Vaccines have been one of the most significant advancements in modern healthcare—they help protect ourselves from certain preventable infections and diseases. That’s why it’s important to be aware of the vaccines that are available so you can help take control of your health.

Enter human papillomavirus (HPV) vaccines, the first of which was authorized for use in Canada back in 2006 to help prevent certain HPV-related cancers and diseases.

HPV infection does not discriminate.

HPV is an incredibly common sexually transmitted virus. In fact, anyone who has ever been sexually active is at risk. It’s estimated that three in four sexually active Canadians will have at least one HPV infection in their lifetime. And if you think your committed status makes you exempt, know that being in a monogamous relationship doesn’t always protect you from HPV. You or your partner could be infected without showing any signs or symptoms and then pass the virus on. Sure, some people infected with HPV will clear the virus on their own, but some others won’t, which could lead to cervical cancer or other HPV-related cancers and diseases.

HPV is responsible for nearly 100 percent of cervical cancer cases.

Did you know that cervical cancer is the third most common cancer among Canadian women aged 20 to 40? Every year, approximately 1,400 new cases of cervical cancer are diagnosed across the country. Its link to HPV is clear: When a woman is infected with certain types of HPV and the virus doesn’t clear on its own, abnormal and precancerous lesions can develop. Pap tests look for these abnormal cells, but if they aren’t detected early enough and treated, cancer could develop.

They didn’t think cervical cancer could happen to them.

The GARDASIL®9 team recently sat down with a group of Canadian women who were diagnosed with, or whose family member was diagnosed with, cervical cancer to discuss their experiences and what they learned along the way. These brave women shared their stories of courage, conviction and compassion. One woman, Heather*, revealed that she was completely shocked when she got her diagnosis at the age of 27, shortly after giving birth. “I was at the peak of happiness in my life,” she says. “In your 20s, you think you’re invincible; you definitely don’t think it could all be flipped upside down.”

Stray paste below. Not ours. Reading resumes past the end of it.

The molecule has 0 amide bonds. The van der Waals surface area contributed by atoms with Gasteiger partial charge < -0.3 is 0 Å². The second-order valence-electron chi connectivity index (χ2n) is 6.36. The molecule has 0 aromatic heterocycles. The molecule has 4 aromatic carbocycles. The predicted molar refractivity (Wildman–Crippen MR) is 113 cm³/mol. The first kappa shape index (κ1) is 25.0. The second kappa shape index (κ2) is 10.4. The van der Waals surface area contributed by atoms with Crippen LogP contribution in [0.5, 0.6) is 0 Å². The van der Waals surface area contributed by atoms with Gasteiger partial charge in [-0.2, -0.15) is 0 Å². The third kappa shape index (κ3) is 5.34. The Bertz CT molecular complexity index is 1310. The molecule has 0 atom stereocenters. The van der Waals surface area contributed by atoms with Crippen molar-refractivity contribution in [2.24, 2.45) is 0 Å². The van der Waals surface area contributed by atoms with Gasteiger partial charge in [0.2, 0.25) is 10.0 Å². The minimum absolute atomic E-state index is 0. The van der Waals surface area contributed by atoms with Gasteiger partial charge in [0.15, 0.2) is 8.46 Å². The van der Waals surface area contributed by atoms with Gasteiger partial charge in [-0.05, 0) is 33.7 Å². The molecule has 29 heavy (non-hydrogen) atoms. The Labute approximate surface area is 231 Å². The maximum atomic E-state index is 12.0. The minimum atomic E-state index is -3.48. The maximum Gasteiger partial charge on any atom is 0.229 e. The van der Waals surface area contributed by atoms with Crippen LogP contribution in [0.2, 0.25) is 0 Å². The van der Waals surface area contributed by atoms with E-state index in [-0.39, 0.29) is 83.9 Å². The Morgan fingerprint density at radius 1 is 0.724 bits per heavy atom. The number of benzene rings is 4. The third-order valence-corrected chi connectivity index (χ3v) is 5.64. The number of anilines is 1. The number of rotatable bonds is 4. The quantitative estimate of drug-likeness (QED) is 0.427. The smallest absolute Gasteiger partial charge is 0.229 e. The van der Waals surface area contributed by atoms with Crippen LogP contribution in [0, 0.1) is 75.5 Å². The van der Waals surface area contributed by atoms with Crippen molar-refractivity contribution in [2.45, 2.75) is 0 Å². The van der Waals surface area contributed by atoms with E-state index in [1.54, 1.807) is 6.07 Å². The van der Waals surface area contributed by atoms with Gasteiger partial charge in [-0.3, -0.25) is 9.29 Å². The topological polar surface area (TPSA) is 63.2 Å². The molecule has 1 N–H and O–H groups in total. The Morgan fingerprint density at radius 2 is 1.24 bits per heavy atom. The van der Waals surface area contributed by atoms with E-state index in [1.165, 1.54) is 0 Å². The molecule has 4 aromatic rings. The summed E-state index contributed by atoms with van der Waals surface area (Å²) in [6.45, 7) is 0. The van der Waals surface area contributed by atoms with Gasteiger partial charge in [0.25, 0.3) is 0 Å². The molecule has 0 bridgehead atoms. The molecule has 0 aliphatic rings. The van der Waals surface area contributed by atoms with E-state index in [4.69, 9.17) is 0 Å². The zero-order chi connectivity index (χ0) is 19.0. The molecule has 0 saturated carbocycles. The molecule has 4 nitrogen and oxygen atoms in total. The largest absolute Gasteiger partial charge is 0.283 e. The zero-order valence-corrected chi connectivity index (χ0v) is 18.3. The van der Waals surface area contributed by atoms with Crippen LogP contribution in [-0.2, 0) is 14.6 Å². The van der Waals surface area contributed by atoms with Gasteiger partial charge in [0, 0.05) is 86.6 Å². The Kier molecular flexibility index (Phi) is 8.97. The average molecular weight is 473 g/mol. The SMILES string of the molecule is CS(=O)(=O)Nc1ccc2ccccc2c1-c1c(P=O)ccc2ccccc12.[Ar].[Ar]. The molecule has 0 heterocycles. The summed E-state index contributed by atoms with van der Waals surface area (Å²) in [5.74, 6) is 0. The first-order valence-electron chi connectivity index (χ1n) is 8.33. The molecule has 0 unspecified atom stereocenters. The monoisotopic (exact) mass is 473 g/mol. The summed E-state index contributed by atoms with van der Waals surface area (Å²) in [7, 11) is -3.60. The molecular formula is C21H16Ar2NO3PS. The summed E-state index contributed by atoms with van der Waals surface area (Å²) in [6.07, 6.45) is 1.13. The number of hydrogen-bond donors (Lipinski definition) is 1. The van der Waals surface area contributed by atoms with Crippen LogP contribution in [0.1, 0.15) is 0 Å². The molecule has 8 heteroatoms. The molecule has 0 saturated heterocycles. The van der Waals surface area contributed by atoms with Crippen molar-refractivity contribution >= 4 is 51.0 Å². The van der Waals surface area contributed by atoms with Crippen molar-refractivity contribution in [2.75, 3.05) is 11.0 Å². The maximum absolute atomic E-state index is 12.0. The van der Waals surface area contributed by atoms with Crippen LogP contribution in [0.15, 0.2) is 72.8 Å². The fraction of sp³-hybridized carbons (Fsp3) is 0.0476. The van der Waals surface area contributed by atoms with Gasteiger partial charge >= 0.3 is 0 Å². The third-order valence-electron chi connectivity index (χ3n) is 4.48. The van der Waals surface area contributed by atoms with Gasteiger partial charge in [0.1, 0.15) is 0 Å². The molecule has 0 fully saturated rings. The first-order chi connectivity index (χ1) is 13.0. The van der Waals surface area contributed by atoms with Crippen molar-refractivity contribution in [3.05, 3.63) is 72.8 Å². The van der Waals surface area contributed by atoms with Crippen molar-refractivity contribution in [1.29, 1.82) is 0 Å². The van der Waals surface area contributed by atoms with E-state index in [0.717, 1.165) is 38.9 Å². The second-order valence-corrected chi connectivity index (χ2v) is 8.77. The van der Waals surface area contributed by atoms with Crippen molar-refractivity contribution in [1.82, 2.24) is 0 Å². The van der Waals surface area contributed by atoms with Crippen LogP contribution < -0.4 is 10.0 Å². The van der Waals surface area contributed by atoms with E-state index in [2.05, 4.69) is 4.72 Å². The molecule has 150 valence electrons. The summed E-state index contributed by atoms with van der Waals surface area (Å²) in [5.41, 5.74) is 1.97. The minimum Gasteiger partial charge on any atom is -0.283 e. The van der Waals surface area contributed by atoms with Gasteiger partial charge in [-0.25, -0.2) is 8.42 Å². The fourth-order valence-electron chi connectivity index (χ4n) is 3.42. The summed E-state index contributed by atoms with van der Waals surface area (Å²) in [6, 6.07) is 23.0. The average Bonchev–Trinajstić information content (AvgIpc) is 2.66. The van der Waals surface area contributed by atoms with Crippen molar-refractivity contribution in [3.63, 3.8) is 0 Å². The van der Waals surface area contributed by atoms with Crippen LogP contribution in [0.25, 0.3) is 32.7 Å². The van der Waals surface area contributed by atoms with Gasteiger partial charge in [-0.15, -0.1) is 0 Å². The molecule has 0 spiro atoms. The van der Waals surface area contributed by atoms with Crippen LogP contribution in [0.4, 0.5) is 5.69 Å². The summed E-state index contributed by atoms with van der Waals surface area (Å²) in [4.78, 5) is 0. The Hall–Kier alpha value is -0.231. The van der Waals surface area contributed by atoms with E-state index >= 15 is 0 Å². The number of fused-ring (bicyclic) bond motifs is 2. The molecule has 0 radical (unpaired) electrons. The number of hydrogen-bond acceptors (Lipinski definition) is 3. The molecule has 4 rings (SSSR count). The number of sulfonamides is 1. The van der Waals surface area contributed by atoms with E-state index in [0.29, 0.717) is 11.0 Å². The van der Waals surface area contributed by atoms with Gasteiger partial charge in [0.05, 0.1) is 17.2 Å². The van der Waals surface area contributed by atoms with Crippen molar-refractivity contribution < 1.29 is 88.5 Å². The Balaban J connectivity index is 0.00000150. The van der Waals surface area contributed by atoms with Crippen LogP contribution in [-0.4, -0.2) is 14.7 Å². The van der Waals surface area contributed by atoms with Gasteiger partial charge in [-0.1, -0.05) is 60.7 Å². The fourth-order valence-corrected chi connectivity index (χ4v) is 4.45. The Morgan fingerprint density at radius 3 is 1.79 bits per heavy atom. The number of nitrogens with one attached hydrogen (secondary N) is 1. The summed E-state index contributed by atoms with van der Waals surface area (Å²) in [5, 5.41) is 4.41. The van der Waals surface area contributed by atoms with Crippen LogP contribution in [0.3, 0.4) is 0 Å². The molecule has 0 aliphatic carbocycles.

Since her experience with cervical cancer, Heather has been working to raise awareness about cancers caused by HPV. Her message? There are vaccines available that can help protect you.

Help protect yourself.

Getting an HPV vaccine, like GARDASIL®9, can help protect against certain HPV types that can lead to cervical cancer as well as other HPV-related cancers and diseases. The best part is that many people can receive the HPV vaccination for free in Canada (public funding for GARDASIL®9 varies by province or territory and by age, so check with your local health agency to find out more about government coverage where you live). If you don’t qualify for public coverage, many private insurance plans will reimburse some or all of the cost of GARDASIL®9.

You can help take control of this aspect of your health with GARDASIL®9; if you’re a woman aged 18 to 45, get vaccinated to help prevent cervical cancer. To learn more, visit

*Actual Canadian cervical cancer patient. May not be representative of all patients.

GARDASIL®9 helps protect girls and women 9 through 45 years of age against cervical, vulvar, vaginal and anal cancers caused by HPV types 16, 18, 31, 33, 45, 52 and 58 and genital warts caused by HPV types 6 and 11. GARDASIL®9 does not treat HPV infection or cervical cancer and may not protect everyone who gets vaccinated. Women should still get routine cervical cancer screening. Not recommended for use in pregnant women. Side effects and allergic reactions can occur.

® Merck Sharp & Dohme Corp. Used under license.

© 2021 Merck Canada Inc. All rights reserved.

A Vaccine to Help Reduce Your Chances of Cervical Cancer



A Vaccine to Help Reduce Your Chances of Cervical Cancer